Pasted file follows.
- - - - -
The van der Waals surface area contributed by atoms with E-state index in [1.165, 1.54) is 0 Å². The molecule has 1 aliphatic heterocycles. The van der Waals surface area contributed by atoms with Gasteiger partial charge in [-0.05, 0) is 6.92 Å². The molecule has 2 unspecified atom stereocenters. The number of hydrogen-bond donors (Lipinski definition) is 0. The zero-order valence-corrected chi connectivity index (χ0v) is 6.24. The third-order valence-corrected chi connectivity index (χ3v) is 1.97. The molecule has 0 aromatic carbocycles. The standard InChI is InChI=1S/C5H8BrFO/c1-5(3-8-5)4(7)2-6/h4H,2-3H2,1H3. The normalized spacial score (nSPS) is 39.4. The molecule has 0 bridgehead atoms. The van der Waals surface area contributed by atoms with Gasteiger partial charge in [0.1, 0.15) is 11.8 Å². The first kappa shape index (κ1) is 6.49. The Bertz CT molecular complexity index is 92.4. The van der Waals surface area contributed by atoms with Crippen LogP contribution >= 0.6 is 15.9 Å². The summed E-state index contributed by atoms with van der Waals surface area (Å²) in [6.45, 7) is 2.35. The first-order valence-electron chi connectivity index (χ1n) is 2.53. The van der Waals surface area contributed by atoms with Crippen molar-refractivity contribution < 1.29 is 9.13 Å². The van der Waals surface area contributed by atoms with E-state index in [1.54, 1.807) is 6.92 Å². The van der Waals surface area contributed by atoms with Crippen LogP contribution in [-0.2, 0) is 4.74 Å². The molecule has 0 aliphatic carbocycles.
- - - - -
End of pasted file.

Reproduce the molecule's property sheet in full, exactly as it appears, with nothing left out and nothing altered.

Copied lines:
The van der Waals surface area contributed by atoms with E-state index in [1.165, 1.54) is 0 Å². The molecule has 1 aliphatic heterocycles. The van der Waals surface area contributed by atoms with Gasteiger partial charge in [-0.05, 0) is 6.92 Å². The molecule has 2 unspecified atom stereocenters. The number of hydrogen-bond donors (Lipinski definition) is 0. The zero-order valence-corrected chi connectivity index (χ0v) is 6.24. The third-order valence-corrected chi connectivity index (χ3v) is 1.97. The molecule has 0 aromatic carbocycles. The standard InChI is InChI=1S/C5H8BrFO/c1-5(3-8-5)4(7)2-6/h4H,2-3H2,1H3. The normalized spacial score (nSPS) is 39.4. The molecule has 0 bridgehead atoms. The van der Waals surface area contributed by atoms with Gasteiger partial charge in [0.1, 0.15) is 11.8 Å². The first kappa shape index (κ1) is 6.49. The Bertz CT molecular complexity index is 92.4. The van der Waals surface area contributed by atoms with Crippen LogP contribution >= 0.6 is 15.9 Å². The summed E-state index contributed by atoms with van der Waals surface area (Å²) in [6.45, 7) is 2.35. The first-order valence-electron chi connectivity index (χ1n) is 2.53. The van der Waals surface area contributed by atoms with Crippen molar-refractivity contribution < 1.29 is 9.13 Å². The van der Waals surface area contributed by atoms with E-state index in [1.54, 1.807) is 6.92 Å². The van der Waals surface area contributed by atoms with Crippen LogP contribution in [-0.2, 0) is 4.74 Å². The molecule has 0 aliphatic carbocycles.